Yellow Moon


Don't come ' round tonight, there's bound to be a fight, there's a bathroom on the right.

I stepped outside to walk my sister, Bean, and her husband to their car. It was late enough that most of the fireworks had died down, but the whole town was shrouded in a cinematic haze as far as the eye could see. It was difficult to tell whether the haze was marine layer coming in off of the ocean or a residue of smoke from all the fireworks in town. There was a faint smell of sulphur in the air. To the east, a yellow half moon hung in the sky.

Over all it was a day of celebration and leisure, but not without a few periods of weariness and low mood. There is clearly something going on inside me chemically that I suspect is still in response to the intensity of last week’s production. It is a little embarrassing to discover that your body takes so long to bounce back from a production, but that just seems to be the way I’m wired. I’ve been fighting it, trying to snap myself back into being productive, but as a result my back has been threatening to go out all day- a feeling that I haven’t had for months, so I daren’t fight it anymore. If I need to rest then I need the rest: I can’t run at 110% for days on end and not expect it to have consequences.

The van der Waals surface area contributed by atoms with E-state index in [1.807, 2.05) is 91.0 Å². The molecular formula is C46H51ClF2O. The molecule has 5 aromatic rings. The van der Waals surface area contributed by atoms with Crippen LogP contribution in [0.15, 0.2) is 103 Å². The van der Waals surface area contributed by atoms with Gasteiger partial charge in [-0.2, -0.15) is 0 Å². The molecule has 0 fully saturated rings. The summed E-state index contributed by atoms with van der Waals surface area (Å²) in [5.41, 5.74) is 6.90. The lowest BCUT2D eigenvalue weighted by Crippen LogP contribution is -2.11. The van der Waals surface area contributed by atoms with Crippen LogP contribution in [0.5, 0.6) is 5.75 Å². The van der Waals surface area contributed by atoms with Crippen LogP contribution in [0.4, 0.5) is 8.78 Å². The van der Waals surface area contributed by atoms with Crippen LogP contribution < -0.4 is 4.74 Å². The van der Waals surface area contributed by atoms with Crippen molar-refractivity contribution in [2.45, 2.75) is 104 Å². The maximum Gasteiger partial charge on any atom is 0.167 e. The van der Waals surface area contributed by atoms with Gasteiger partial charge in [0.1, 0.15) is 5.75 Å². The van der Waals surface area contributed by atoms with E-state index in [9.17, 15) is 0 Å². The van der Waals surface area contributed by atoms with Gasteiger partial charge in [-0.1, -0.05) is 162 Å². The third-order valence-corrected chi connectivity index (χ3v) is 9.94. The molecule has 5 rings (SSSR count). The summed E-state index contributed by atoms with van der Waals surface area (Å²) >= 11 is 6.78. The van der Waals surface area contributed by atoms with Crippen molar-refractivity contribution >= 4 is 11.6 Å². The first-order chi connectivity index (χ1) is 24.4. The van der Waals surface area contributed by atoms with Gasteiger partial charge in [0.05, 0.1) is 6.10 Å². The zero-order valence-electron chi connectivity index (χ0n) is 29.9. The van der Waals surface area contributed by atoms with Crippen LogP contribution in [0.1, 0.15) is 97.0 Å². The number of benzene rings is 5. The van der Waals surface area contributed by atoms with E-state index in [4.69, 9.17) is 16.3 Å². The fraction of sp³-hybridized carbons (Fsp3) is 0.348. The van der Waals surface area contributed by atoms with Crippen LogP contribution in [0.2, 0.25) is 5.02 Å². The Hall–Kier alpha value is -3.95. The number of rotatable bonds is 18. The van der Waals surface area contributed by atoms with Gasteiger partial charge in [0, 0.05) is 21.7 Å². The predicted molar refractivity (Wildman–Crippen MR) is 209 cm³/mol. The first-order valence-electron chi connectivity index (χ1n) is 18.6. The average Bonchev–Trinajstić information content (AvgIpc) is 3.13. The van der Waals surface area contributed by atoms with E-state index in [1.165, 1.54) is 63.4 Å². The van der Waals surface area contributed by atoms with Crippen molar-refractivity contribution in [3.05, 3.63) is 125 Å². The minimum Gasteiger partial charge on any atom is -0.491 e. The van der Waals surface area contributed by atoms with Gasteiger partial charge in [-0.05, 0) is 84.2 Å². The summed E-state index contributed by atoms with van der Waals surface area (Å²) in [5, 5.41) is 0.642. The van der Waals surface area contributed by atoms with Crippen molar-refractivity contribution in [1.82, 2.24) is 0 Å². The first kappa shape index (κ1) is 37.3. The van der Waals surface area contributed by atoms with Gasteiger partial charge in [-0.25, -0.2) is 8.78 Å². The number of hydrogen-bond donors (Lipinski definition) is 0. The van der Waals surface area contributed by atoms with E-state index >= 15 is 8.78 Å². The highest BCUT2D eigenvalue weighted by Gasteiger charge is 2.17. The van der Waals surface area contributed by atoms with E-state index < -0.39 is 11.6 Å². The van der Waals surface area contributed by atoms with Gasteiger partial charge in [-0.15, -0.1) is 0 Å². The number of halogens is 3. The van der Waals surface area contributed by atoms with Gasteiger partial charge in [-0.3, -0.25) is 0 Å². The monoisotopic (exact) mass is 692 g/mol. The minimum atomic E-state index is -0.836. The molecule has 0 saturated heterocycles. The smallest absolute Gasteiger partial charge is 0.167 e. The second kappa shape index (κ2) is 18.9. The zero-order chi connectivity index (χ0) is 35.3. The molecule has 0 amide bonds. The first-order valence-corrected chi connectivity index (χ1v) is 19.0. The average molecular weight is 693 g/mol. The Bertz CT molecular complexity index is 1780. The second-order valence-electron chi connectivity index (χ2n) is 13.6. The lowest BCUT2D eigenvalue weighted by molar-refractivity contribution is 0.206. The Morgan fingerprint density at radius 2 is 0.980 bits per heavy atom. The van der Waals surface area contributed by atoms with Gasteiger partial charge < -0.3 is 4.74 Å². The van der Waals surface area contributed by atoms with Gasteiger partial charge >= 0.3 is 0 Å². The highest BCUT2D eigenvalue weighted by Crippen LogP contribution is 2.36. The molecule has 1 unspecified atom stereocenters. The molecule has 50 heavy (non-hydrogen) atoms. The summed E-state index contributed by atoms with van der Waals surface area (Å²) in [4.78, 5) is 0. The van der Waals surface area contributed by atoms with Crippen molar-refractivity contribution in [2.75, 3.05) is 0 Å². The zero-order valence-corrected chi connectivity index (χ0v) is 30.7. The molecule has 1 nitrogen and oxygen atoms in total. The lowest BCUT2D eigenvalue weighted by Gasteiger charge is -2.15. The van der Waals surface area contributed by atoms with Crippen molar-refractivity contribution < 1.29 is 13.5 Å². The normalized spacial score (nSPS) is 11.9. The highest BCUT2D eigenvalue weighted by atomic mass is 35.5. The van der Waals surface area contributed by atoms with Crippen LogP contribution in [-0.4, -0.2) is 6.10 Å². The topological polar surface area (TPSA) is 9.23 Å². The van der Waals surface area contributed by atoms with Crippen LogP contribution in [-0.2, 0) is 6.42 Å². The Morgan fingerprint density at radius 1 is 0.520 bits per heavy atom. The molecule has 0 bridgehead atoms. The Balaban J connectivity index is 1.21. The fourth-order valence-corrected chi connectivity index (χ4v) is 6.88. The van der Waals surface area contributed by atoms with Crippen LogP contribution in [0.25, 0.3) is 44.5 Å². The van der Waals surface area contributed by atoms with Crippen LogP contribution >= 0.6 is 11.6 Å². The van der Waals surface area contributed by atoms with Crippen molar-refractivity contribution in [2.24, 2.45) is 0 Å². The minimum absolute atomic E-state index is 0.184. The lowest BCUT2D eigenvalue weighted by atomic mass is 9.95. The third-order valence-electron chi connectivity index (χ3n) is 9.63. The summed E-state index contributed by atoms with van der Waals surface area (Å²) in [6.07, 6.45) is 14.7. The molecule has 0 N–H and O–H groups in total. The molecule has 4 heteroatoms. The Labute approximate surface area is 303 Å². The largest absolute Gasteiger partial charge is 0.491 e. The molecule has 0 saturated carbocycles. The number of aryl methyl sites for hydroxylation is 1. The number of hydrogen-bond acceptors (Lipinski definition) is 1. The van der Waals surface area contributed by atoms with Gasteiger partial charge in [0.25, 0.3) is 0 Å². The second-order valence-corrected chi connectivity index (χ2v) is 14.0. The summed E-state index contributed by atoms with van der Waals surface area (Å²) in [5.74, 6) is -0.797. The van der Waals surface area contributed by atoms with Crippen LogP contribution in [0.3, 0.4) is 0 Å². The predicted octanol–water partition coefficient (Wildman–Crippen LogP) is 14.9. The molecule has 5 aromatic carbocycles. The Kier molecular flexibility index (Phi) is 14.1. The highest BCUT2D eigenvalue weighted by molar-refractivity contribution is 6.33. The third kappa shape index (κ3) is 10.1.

In a effort to gain some perspective I sat down and calculated out how many hours that I put towards filmmaking in the last few months. I keep a time clock app on my phone for this purpose and at the end off each month I add it all up to see how close I am to reaching 10,000 hours. At the end of June I crossed the threshold at 8,000. Say this rate I estimate that I will reach 10,000 in February or March.

All things considered this is a pretty useless factoid, yet I found it strangely comforting: it was both a sign of progress and proof that I wasn’t “there” yet- that it was OK if I was frustrated and confused and overwhelmed because I was still learning.  Acceptance is a deceptively difficult step in the process when it comes to fulfilling one’s dreams: acceptance that they won’t come true overnight and acceptance that the path to achieving then might be longer and more hard work than ever anticipated. Sometimes, dreams hang in the sky like a yellow half moon: bright and golden, but only because of a haze in the air. Acceptance can be a beautiful thing.


~ by Gwydhar Gebien on July 5, 2015.

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